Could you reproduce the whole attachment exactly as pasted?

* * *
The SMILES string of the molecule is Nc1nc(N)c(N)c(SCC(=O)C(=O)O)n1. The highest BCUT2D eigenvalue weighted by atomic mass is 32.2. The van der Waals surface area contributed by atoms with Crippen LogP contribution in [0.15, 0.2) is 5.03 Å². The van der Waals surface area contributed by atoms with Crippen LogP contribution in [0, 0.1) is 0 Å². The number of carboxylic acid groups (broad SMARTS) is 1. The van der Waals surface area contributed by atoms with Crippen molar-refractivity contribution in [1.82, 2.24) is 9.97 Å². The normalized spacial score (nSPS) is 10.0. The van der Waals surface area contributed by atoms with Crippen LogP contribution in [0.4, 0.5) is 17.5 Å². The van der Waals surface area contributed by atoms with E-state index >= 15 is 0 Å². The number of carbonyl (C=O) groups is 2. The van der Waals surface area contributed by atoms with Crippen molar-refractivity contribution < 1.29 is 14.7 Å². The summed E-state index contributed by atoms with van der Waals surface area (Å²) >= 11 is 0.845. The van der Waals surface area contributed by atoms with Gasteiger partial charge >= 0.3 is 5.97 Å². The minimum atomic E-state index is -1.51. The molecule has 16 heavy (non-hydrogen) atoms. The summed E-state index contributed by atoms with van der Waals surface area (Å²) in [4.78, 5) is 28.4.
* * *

The SMILES string of the molecule is Nc1nc(N)c(N)c(SCC(=O)C(=O)O)n1. The highest BCUT2D eigenvalue weighted by atomic mass is 32.2. The van der Waals surface area contributed by atoms with Crippen LogP contribution in [0.15, 0.2) is 5.03 Å². The van der Waals surface area contributed by atoms with Crippen LogP contribution in [0, 0.1) is 0 Å². The number of carboxylic acid groups (broad SMARTS) is 1. The van der Waals surface area contributed by atoms with Crippen molar-refractivity contribution in [1.82, 2.24) is 9.97 Å². The normalized spacial score (nSPS) is 10.0. The van der Waals surface area contributed by atoms with Crippen LogP contribution in [0.4, 0.5) is 17.5 Å². The van der Waals surface area contributed by atoms with E-state index >= 15 is 0 Å². The number of carbonyl (C=O) groups is 2. The van der Waals surface area contributed by atoms with Crippen molar-refractivity contribution < 1.29 is 14.7 Å². The summed E-state index contributed by atoms with van der Waals surface area (Å²) >= 11 is 0.845. The van der Waals surface area contributed by atoms with Gasteiger partial charge >= 0.3 is 5.97 Å². The minimum atomic E-state index is -1.51. The molecule has 16 heavy (non-hydrogen) atoms. The summed E-state index contributed by atoms with van der Waals surface area (Å²) in [4.78, 5) is 28.4.